Over the past couple of weeks I have begun to dip my toe into the Second Life waters to find out what it is all about. For those not familiar with it at all, Second Life is the hot “virtual world” that has people talking. Essentially, it is an online game where you have the ability to interact with others. It attempts to recreate much of what we have in our “first life” society, including real estate, currency, commerce, and more.
Much has been made about the ability of individuals to make real money in Second Life. In fact, there was a recent article mentioning a woman who claims to be the first Second Life millionaire (on paper at least — it apparently comes from real estate ownership in the game, if I recall correctly).
Major brands have begun flocking to Second Life. Reuters has assigned a reporter to cover goings on there. PR firms are creating outposts. Some major companies (Dell, I believe, was one) are actually making announcements inside Second Life about real world business happenings.
With all this attention, I felt I needed to see for myself what it is like. Going in, I was skeptical. I don’t tend to get all wrapped up in virtual world discussions and don’t completely understand folks who spend countless hours playing inside of them. When I was younger, I did spend a lot of time playing games of all sorts — including video and online games. And I would spend a fair amount of time doing so, but I have a hard time comprehending this current phenomenon since it doesn’t seem to be limited to young people still in school with lots of discretionary time.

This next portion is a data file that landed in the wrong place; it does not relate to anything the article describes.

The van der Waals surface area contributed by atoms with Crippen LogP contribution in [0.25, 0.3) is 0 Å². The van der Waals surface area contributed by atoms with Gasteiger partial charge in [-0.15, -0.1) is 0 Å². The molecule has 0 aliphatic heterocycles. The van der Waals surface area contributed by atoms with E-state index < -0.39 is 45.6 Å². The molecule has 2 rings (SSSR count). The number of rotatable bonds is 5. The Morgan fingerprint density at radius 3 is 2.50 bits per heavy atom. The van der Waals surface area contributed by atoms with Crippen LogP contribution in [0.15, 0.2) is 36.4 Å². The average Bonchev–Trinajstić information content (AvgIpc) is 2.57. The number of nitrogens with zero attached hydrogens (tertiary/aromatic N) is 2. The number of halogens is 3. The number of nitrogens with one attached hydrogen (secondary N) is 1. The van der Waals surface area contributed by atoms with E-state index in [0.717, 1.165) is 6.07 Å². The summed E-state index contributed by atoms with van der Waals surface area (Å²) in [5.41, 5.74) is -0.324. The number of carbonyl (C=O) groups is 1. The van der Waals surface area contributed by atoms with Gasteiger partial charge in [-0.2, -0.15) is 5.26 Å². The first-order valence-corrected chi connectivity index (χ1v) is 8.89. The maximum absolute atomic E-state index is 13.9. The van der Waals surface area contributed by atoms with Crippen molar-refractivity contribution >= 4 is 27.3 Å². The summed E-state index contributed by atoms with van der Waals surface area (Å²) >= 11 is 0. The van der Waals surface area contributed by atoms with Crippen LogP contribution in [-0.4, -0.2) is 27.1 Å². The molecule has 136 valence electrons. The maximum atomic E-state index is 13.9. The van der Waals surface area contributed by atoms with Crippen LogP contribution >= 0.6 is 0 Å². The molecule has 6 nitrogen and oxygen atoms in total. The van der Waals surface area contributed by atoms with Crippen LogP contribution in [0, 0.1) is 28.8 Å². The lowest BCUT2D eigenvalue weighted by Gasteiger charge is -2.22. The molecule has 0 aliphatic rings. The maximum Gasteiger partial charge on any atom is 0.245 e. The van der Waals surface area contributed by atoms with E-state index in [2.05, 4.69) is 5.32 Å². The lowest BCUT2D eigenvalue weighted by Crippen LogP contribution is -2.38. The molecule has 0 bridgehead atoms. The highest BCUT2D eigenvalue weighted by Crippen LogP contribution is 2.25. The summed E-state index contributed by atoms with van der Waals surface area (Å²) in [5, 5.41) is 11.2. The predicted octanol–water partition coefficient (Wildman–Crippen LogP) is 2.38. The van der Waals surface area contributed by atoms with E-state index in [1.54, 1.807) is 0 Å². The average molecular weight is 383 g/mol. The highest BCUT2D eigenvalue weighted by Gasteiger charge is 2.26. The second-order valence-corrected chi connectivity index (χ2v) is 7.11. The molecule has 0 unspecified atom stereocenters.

I guess the best way I can describe what I have seen so far is something that looks like an old fantasy computer game. The graphics are a bit more advanced than what I remember playing with when I was a kid (ok a lot more), but they are more boxy and choppy than most have come to expect on today’s computers. Communicating with others relies primarily on chat windows — sort of like group IM.
Last week, I attended the first of what is to be a weekly new media discussion hosted by Crayon — a PR firm focused heavily on Second Life. There was a very high turnout … probably 30 or so professionals working in this space. Unfortunately, given the nature of group chat it was not the easiest venue in which to have or listen to good conversation. Perhaps over time it will take up more structure. And, of course, my view may be different than other participants. I am just not especially fond of group chats as the conversations tend to be disjointed and frequently more than one conversation is actually taking place at the same time.
I plan to stick with Second Life for a bit and continue to try to explore as time permits. But I remain skeptical of its benefits going forward. I recall reading an item recently that argued that companies embracing Second Life do so primarily for the “hip factor” and not because it is actually useful to do so. I’m not sure yet. Obviously, those jumping in now do get a bump in their perception as a trendsetting early adopters. Whether they are the lead prospectors in the latest gold rush or merely hopeful fools, time will tell.
For skeptics, Neville Hobson offers a link to a very funny site that parodies Second Life.